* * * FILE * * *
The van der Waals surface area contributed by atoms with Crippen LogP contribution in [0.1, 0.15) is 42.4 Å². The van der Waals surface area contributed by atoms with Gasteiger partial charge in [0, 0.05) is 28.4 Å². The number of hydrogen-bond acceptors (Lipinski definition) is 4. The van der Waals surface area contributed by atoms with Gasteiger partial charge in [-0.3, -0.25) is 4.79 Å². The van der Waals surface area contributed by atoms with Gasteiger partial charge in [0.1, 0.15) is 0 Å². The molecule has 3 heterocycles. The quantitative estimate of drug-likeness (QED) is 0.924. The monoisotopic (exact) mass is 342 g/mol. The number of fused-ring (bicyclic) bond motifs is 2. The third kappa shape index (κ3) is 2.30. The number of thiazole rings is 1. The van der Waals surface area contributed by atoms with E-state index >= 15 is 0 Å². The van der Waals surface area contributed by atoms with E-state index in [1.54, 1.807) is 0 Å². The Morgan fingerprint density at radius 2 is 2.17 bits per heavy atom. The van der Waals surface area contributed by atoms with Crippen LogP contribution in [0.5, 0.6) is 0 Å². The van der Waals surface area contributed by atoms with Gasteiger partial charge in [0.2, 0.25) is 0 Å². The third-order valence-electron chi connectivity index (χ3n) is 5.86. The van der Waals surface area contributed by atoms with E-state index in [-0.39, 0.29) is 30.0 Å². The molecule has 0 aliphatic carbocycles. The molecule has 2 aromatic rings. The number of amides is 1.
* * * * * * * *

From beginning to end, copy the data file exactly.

The van der Waals surface area contributed by atoms with Crippen LogP contribution in [0.1, 0.15) is 42.4 Å². The van der Waals surface area contributed by atoms with Gasteiger partial charge in [0, 0.05) is 28.4 Å². The number of hydrogen-bond acceptors (Lipinski definition) is 4. The van der Waals surface area contributed by atoms with Gasteiger partial charge in [-0.3, -0.25) is 4.79 Å². The van der Waals surface area contributed by atoms with Gasteiger partial charge in [0.1, 0.15) is 0 Å². The molecule has 3 heterocycles. The quantitative estimate of drug-likeness (QED) is 0.924. The monoisotopic (exact) mass is 342 g/mol. The number of fused-ring (bicyclic) bond motifs is 2. The third kappa shape index (κ3) is 2.30. The number of thiazole rings is 1. The van der Waals surface area contributed by atoms with E-state index >= 15 is 0 Å². The van der Waals surface area contributed by atoms with E-state index in [1.54, 1.807) is 0 Å². The Morgan fingerprint density at radius 2 is 2.17 bits per heavy atom. The van der Waals surface area contributed by atoms with Crippen LogP contribution in [0.5, 0.6) is 0 Å². The van der Waals surface area contributed by atoms with Gasteiger partial charge in [0.2, 0.25) is 0 Å². The third-order valence-electron chi connectivity index (χ3n) is 5.86. The van der Waals surface area contributed by atoms with E-state index in [-0.39, 0.29) is 30.0 Å². The molecule has 0 aliphatic carbocycles. The molecule has 2 aromatic rings. The number of amides is 1.